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AN 2000

an2000-highFig. 4 – The AN2000 accelerator column is shown once the vessel is removed (picture courtesy by Andrea Alessio)

The second accelerator, installed in Legnaro in 1971, is still as an electrostatic-type as the former CN, but the voltage terminal is 2 MV. Being the size smaller, the whole accelerator facility (i.e. accelerator with internal ion source, beam channels and all measurements points) is installed in a single experimental room.

The smaller output energy available by such a compact-size accelerator makes it an ideal facility to promote nuclear reaction events with the first layers of target materials. AN2000, shown in Fig 4, is therefore primarily dedicated to the detailed investigation of materials surface properties, as well as to induce, on request, physical-chemical properties modifications on surface materials for a variety of purposes and applications.

By means of the AN2000 accelerator, detailed measurements for the elemental composition analysis of any material can be performed, by bombarding samples and identifying, through appropriate detection techniques, the particles or radiation which are produced in the beam interaction with material.


acc image008Fig. 5 – The micro beam line at the AN 2000 experimental hall (picture courtesy by Andrea Alessio)

Protons or helium beams are used to probe the samples. Material analysis with this accelerator unveils the chemical composition and distribution profiles of the various constituent elements at various depths. Such nuclear, non-destructive, techniques are ideal for other fields of investigation such as archeology, for dating finds (solid samples). In environmental physics, the contamination level and pollution in air and water may be likewise determined with great precision.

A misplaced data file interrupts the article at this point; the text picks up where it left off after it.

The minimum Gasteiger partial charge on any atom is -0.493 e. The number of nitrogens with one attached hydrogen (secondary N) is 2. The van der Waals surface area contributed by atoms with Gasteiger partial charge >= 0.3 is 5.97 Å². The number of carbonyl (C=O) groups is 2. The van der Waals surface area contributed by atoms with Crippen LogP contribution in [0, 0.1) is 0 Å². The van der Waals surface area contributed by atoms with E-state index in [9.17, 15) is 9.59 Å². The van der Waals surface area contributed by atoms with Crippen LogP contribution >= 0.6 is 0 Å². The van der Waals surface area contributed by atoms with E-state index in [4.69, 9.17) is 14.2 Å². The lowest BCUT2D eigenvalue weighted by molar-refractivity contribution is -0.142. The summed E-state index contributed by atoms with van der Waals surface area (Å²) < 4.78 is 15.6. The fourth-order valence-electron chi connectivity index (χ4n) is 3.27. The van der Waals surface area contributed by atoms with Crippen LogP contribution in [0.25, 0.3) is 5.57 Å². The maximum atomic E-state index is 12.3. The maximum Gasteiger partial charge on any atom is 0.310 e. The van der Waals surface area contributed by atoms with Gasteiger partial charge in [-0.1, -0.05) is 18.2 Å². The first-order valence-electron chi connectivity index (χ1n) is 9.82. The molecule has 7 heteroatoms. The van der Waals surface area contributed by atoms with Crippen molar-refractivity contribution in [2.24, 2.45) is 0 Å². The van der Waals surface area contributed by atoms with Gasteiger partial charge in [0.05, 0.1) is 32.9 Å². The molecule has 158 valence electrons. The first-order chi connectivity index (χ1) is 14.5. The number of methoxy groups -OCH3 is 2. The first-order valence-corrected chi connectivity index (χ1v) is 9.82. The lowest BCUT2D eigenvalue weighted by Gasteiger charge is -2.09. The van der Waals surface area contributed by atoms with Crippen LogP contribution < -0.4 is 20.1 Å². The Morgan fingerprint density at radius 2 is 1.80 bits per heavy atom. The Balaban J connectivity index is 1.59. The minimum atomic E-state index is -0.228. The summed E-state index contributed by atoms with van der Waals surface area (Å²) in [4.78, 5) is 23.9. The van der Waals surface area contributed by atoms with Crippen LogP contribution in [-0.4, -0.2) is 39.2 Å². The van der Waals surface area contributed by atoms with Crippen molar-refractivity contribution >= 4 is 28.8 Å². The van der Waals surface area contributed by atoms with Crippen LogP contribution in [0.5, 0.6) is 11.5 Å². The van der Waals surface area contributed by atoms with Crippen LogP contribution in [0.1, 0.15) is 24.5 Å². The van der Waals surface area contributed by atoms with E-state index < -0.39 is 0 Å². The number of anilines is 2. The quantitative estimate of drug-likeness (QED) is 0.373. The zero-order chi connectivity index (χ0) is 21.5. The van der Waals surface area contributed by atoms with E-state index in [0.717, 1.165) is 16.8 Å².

The physics principle behind the ions beam generation and transport is identical to that of CN, as well as to any single-stage Van de Graaff electrostatic-type accelerators.

An apparatus which makes the AN2000 Legnaro facility unique is the so called "microbeam line" shown in Fig 5: a line able to provide an ions pencil beam, having just a few micrometer transverse size (1 micrometer is equal to one thousandth of a millimeter): it is an instrument able to probe or change the material surface behavior in a highly refined and precise way.

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From neutron-nucleus interactions to (d,p) cross sections
by Gregory Potel Aguilar (Michigan State University)
Wednesday 22 May from 11:00 to 13:00 at LAE meeting room

Time-dependent mean-field description of atomic nuclei: applications to the fusion, transfer and fission process
by Denis Lacroix (IPN Orsay)
Tuesday 28 May from 11:00 to 13:00 at Rostagni meeting room

Dynamics of moderate energy reactions in phenomenological models
by Dr Katarzyna Mazurek (IFJ PAN)
Tuesday 28 May from 14:00 to 16:00 at Rostagni meeting room

MEDICIS – the facility, the collaboration, past and future operation
by Dr João Pedro Ramos (CERN ), Thierry Stora (CERN )
Tuesday 4 June from 11:00 to 13:00 at Rostagni meeting room

Metallic Magnetic-Calorimeters a Novel Key Technology for Neutrino Physics and Beyond
by Christian Enss (Università di Heidelberg)
Wednesday 12 June from 11:00 to 13:00 at Villi meeting room

Elastic Scattering of 8Li on heavy and medium mass targets with SOLEROO capability at ANU
by Dr Chandrima Sengupta (Australia National University)
Friday 14 June from 11:00 to 13:00 at LAE meeting room

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